The backside of the aft seating module also features a covered rigging/tackle station with a sink, freshwater faucet, raw-water washdown and cutting boards. The underside of the hinged cover comes with racks for knives, pliers and leader material. Below are 10 tackle drawers
I found a great place to relax in front of the center console: a padded lounger with an angled back and armrests that, at 5 feet wide and nearly 4 feet long, comfortably accommodates two. Underneath the lounge is cavernous dry storage — a place I found handy for stowing my camera case and foul-weather gear. The foredeck features elevated pods on both sides with more dry storage. Snap-on pads turn these into additional places to stretch out.
We employed the 435cc’s three flat-mounted Garmin GPSMAP 7215 15-inch displays en route to the offshore grounds, using one as a chart plotter, one as a fish finder, and the third to control and enjoy the Fusion eight-speaker sound system. The boat was also equipped with a Garmin GMR 24 xHD open-array radar, GPH 20 autopilot and GSD 26 sounder with dual CHIRP transducers.
Everglades’ patented closed-molded RAMCAP construction technology results in a superstrong hull, as evidenced by nary a creak or rattle as we blasted offshore. Integral foam flotation results in an unsinkable hull. With the 435cc, Everglades has eschewed the popular trend toward stepped hulls for offshore center-console fishing machines, instead offering a variable-deadrise deep-V design with 25 degrees at the transom.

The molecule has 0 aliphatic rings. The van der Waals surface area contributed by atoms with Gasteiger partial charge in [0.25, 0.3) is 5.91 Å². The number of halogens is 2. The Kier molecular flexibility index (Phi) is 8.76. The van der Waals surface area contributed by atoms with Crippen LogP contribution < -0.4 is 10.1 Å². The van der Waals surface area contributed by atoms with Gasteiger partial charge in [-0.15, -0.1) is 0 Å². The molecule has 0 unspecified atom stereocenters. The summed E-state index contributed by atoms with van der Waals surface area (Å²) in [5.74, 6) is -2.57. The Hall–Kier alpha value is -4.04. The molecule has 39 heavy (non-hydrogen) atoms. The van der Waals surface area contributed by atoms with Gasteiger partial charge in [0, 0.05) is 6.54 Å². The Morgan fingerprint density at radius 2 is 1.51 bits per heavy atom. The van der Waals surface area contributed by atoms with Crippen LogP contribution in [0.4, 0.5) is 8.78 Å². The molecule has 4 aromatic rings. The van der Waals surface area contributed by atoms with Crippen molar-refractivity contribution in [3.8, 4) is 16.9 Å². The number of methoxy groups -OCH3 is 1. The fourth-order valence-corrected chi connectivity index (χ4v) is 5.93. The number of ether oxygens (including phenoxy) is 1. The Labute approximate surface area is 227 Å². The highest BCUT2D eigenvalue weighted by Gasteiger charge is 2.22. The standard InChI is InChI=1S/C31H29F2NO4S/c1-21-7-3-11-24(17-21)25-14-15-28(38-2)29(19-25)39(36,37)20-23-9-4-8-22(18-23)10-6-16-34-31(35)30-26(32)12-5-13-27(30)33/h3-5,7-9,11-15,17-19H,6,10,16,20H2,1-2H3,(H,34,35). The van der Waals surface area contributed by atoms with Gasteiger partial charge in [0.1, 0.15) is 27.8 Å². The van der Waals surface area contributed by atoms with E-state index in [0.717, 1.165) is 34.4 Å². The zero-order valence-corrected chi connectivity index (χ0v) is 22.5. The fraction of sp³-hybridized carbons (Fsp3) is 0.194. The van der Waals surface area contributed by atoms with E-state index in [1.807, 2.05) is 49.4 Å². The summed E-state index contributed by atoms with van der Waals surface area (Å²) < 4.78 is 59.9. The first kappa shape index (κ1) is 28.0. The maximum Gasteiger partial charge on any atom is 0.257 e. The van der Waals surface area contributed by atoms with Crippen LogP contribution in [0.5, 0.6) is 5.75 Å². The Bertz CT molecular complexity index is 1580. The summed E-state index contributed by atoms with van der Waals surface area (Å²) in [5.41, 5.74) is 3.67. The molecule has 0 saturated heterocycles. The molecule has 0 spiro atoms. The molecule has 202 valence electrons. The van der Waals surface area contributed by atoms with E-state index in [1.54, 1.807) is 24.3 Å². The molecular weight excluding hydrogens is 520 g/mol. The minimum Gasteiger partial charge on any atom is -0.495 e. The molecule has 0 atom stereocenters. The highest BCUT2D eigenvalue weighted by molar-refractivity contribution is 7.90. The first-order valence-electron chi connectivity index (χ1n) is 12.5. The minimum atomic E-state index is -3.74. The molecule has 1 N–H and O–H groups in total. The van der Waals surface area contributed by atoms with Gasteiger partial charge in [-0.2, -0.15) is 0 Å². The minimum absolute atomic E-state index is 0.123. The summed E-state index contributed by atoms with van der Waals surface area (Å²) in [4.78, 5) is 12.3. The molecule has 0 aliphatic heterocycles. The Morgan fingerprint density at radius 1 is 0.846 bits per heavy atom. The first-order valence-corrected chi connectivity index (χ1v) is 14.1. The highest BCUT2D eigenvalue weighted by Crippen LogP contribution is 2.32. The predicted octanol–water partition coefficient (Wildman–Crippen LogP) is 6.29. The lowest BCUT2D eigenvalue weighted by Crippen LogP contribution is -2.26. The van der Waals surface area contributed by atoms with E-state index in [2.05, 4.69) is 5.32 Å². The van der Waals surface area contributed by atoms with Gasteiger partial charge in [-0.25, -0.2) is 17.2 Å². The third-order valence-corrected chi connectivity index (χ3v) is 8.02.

The center console and hardtop are constructed as a single integrated unit, with the footing for the powder-coated-aluminum hardtop frame anchored to the stringers below deck. The hardtop extends well aft to also shade the aft seating module. To stow rods while not fishing, we used the horizontal rack under the hardtop, which can handle up to six sticks. The top also features six dome lights, two aft-facing LED floodlights and one facing forward.
This boat also had a telescoping SureShade canopy to provide shade for the expansive 200-square-foot aft cockpit. Three angled rod holders at each aft corner of the hardtop are placed so they will not interfere with the canopy function.
In an Everglades’ trademark feature, the hydraulically operated tempered-glass windshield retracts downward — something we used to get a refreshing breeze while idling in to get bait. Yet we slid it up to protect the helm while running at speed to the fishing grounds.
Tower of Power
Once we arrived, Diaz ascended to the 435cc’s elevated second helm station, using the integral steps on the aft uprights of the hardtop frame to climb atop the covered rigging station. He then employed the central ladder and access hatch in the hardtop. With the overcast skies, spotting weed lines proved a bit easier from on high.
Wise and I slow-trolling bridled goggle-eyes. I found that the 435cc trolls down to 4.5 mph with all four F350s at dead idle. You can turn off two of the engines to troll down even slower. Eleven stainless-steel gunwale rod holders give you a number of choices for rod placement, whether trolling, drifting or kite-fishing.